Otherwise, the chief executives of the different brands all gave their take on why they are doing it, led off with BMW which has its i-brand represented by the i3 and i8.


“This high-power charging network provides motorists with another strong argument to move toward electric mobility,” said Harald Krüger, chairman of the board of management of BMW AG. “The BMW Group has initiated numerous public charging infrastructure projects over the last years. The joint project is another major milestone clearly demonstrating that competitors are combining forces to ramp up e-mobility.”

BMW was one of the companies who in October said it wants 15-25 percent of its sales coming from plug-in electrified cars. While it got an early head start on electrification, it’s caught criticism for being slow to develop new i-series models faster.

Today’s news indicates it has not at all lost the vision, which in turn is shared by rival Daimler AG which in October announced its EQ brand, and plans for 15-25 percent of all sales to be plug-in by 2025.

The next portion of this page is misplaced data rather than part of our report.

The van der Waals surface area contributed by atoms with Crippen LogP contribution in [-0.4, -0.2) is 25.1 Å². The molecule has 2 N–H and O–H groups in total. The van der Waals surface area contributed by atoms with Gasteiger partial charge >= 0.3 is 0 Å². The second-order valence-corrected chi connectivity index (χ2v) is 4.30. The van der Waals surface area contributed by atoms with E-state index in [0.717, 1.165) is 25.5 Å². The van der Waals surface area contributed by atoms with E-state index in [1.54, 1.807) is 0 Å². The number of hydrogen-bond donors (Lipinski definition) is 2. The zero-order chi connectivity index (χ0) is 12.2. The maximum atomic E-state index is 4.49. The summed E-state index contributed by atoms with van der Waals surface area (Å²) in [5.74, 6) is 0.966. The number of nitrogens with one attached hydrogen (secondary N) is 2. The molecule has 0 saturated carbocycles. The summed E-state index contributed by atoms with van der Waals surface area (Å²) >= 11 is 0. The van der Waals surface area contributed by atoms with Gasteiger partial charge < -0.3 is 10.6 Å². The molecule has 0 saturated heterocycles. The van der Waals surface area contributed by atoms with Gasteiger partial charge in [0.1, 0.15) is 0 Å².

Generation EQ.

Generation EQ.

“The breakthrough of e-mobility requires two things: convincing vehicles and a comprehensive charging infrastructure. With our new brand EQ, we are launching our electric product offensive: by 2025, our portfolio will include more than 10 fully electric passenger cars. Together with our partners, we are now installing the highest-powered charging infrastructure in Europe,” said Dr. Dieter Zetsche, chairman of the board of management of Daimler AG and head of Mercedes-Benz Cars. “The availability of high-power stations allows long-distance e-mobility for the first time and will convince more and more customers to opt for an electric vehicle.”

Audi e-tron Quattro.

Audi e-tron Quattro.